Western Balkans as an Exporter of Good Practices in the Security Sector

SEESAC work on gender and SALW and support to the establishment of Women’s Police Officers Networks featured in new UN Women/UNODC/IAWP Handbook on Gender-Responsive Police Services for Women and Girls Subject to Violence

4 February

UN Women, in cooperation with the United Nations Office on Drug and Crime (UNODC) and the International Association of Women Police (IAWP) launched a global Handbook on Gender-Responsive Police Services for Women and Girls Subject to Violence.

Through the provision of practical guidance, the Handbook aims to enhance gender responsiveness of polices services and their accessibility to women and girls subject to violence. In doing so, the Handbook addresses a wide range of issues:  police investigations; violence prevention; intersectionality; survivor-centred approaches; promoting positive masculinities; coordination; institution-building; and emerging issues such as online and ICT-facilitated violence against women and girls. Furthermore, the handbook provides valuable guidance on responding to violence against women and girls during pandemics.

The Handbook features SEESAC work undertaken to address the use of firearms in domestic violence and in doing so, underlines specific risks that proliferation and misuse of firearms pose on women’s and girls’ safety and wellbeing. By building on this, the highlight necessity for adequate institutional response to prevent the use of firearms in violence against women.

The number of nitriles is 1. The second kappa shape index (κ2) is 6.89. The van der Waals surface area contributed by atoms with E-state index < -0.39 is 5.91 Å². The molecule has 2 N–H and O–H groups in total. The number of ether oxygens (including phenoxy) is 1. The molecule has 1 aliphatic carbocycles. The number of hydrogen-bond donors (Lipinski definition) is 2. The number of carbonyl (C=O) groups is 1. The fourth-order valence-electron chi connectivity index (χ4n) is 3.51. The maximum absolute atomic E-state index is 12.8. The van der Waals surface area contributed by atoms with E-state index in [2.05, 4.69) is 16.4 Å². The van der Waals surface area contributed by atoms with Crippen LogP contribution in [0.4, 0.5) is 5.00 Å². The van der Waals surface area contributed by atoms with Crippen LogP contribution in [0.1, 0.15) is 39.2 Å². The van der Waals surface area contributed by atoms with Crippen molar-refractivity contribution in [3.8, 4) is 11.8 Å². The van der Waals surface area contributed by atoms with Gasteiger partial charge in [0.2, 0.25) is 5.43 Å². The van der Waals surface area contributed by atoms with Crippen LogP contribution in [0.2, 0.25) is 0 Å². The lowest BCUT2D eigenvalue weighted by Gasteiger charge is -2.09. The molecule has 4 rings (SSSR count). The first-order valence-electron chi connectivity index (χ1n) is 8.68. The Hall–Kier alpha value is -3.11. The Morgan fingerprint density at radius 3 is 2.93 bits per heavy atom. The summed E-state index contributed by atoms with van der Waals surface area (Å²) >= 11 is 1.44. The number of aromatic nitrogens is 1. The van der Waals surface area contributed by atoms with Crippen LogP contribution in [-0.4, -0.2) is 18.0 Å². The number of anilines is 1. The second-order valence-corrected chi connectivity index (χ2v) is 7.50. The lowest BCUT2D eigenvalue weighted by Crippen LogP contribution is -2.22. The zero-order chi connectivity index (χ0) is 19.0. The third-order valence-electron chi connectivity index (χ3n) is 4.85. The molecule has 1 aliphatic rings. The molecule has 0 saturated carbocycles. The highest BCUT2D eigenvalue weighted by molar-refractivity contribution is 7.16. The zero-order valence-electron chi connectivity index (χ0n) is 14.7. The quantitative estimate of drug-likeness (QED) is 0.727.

In addition, the Handbook provides an overview of Guidelines for Gender-Sensitive Policing developed by Women Police Officers Network in South East Europe with support of SEESAC. The Women Police Officers Network (WPON) was established by women representatives in police services in the Western Balkans with SEESAC’s assistance. Its’ success in raising the awareness on the position of women in police services and the development and implementation of sustainable solutions for the improvement of recruitment and retention of women personnel became a uniquely powerful practical example of the implementation of the United Nations Security Council Resolution 1325 on Women, Peace and Security.